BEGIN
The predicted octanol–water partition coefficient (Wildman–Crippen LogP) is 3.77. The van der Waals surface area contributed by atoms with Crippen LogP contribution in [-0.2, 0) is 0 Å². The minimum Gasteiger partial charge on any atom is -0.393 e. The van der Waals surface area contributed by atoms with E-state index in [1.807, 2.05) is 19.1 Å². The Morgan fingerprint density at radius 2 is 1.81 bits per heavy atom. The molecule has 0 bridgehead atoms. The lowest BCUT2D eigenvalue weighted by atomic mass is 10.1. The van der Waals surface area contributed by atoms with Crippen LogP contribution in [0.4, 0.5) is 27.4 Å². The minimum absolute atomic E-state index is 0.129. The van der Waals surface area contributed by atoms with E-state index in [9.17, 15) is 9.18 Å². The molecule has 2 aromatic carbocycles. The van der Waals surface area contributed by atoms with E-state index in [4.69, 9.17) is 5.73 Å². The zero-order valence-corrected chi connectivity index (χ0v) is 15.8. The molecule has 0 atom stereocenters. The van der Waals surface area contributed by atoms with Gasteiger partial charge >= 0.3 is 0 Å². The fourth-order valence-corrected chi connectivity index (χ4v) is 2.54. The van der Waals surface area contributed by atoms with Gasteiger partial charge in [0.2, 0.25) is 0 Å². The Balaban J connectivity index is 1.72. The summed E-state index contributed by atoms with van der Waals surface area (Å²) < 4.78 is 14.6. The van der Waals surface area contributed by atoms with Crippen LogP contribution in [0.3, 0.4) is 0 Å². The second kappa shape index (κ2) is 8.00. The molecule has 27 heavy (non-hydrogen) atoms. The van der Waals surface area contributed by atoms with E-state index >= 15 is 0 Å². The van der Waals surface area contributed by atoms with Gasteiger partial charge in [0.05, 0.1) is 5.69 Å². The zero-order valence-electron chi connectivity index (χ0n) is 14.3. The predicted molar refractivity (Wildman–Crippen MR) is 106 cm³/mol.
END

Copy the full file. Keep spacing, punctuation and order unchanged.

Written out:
The predicted octanol–water partition coefficient (Wildman–Crippen LogP) is 3.77. The van der Waals surface area contributed by atoms with Crippen LogP contribution in [-0.2, 0) is 0 Å². The minimum Gasteiger partial charge on any atom is -0.393 e. The van der Waals surface area contributed by atoms with E-state index in [1.807, 2.05) is 19.1 Å². The Morgan fingerprint density at radius 2 is 1.81 bits per heavy atom. The molecule has 0 bridgehead atoms. The lowest BCUT2D eigenvalue weighted by atomic mass is 10.1. The van der Waals surface area contributed by atoms with Crippen LogP contribution in [0.4, 0.5) is 27.4 Å². The minimum absolute atomic E-state index is 0.129. The van der Waals surface area contributed by atoms with E-state index in [9.17, 15) is 9.18 Å². The molecule has 2 aromatic carbocycles. The van der Waals surface area contributed by atoms with E-state index in [4.69, 9.17) is 5.73 Å². The zero-order valence-corrected chi connectivity index (χ0v) is 15.8. The molecule has 0 atom stereocenters. The van der Waals surface area contributed by atoms with Gasteiger partial charge >= 0.3 is 0 Å². The fourth-order valence-corrected chi connectivity index (χ4v) is 2.54. The van der Waals surface area contributed by atoms with Gasteiger partial charge in [0.2, 0.25) is 0 Å². The Balaban J connectivity index is 1.72. The summed E-state index contributed by atoms with van der Waals surface area (Å²) < 4.78 is 14.6. The van der Waals surface area contributed by atoms with Crippen LogP contribution in [0.3, 0.4) is 0 Å². The second kappa shape index (κ2) is 8.00. The molecule has 27 heavy (non-hydrogen) atoms. The van der Waals surface area contributed by atoms with E-state index >= 15 is 0 Å². The van der Waals surface area contributed by atoms with Gasteiger partial charge in [0.05, 0.1) is 5.69 Å². The zero-order valence-electron chi connectivity index (χ0n) is 14.3. The predicted molar refractivity (Wildman–Crippen MR) is 106 cm³/mol.